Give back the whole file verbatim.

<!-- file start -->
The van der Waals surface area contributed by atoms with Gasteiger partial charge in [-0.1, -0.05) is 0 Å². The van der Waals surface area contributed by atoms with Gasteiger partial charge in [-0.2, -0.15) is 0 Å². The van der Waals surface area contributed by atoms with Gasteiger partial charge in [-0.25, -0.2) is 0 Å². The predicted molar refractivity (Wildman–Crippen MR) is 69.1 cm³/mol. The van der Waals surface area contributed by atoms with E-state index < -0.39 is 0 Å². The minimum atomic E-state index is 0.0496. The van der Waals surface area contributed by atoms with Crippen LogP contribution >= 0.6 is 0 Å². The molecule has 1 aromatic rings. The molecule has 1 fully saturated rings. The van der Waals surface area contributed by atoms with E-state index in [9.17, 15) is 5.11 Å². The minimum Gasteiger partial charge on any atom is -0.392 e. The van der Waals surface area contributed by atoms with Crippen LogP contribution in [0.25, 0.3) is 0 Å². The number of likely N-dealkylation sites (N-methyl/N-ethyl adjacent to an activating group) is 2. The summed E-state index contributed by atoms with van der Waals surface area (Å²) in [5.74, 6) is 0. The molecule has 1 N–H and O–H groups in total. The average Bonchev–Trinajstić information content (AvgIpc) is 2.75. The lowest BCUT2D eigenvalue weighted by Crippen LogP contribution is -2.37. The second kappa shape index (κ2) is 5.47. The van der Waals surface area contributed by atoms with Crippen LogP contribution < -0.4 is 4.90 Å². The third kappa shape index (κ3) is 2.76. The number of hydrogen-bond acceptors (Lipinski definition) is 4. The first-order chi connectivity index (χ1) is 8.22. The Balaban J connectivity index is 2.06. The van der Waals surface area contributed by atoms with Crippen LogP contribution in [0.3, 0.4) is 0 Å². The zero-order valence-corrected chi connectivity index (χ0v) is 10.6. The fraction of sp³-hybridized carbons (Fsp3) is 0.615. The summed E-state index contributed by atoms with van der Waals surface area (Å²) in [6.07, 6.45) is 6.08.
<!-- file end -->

The van der Waals surface area contributed by atoms with Gasteiger partial charge in [-0.1, -0.05) is 0 Å². The van der Waals surface area contributed by atoms with Gasteiger partial charge in [-0.2, -0.15) is 0 Å². The van der Waals surface area contributed by atoms with Gasteiger partial charge in [-0.25, -0.2) is 0 Å². The predicted molar refractivity (Wildman–Crippen MR) is 69.1 cm³/mol. The van der Waals surface area contributed by atoms with E-state index < -0.39 is 0 Å². The minimum atomic E-state index is 0.0496. The van der Waals surface area contributed by atoms with Crippen LogP contribution >= 0.6 is 0 Å². The molecule has 1 aromatic rings. The molecule has 1 fully saturated rings. The van der Waals surface area contributed by atoms with E-state index in [9.17, 15) is 5.11 Å². The minimum Gasteiger partial charge on any atom is -0.392 e. The van der Waals surface area contributed by atoms with Crippen LogP contribution in [0.25, 0.3) is 0 Å². The number of likely N-dealkylation sites (N-methyl/N-ethyl adjacent to an activating group) is 2. The summed E-state index contributed by atoms with van der Waals surface area (Å²) in [5.74, 6) is 0. The molecule has 1 N–H and O–H groups in total. The average Bonchev–Trinajstić information content (AvgIpc) is 2.75. The lowest BCUT2D eigenvalue weighted by Crippen LogP contribution is -2.37. The second kappa shape index (κ2) is 5.47. The van der Waals surface area contributed by atoms with Crippen LogP contribution < -0.4 is 4.90 Å². The third kappa shape index (κ3) is 2.76. The number of hydrogen-bond acceptors (Lipinski definition) is 4. The first-order chi connectivity index (χ1) is 8.22. The Balaban J connectivity index is 2.06. The van der Waals surface area contributed by atoms with Crippen LogP contribution in [0.3, 0.4) is 0 Å². The zero-order valence-corrected chi connectivity index (χ0v) is 10.6. The fraction of sp³-hybridized carbons (Fsp3) is 0.615. The summed E-state index contributed by atoms with van der Waals surface area (Å²) in [6.07, 6.45) is 6.08.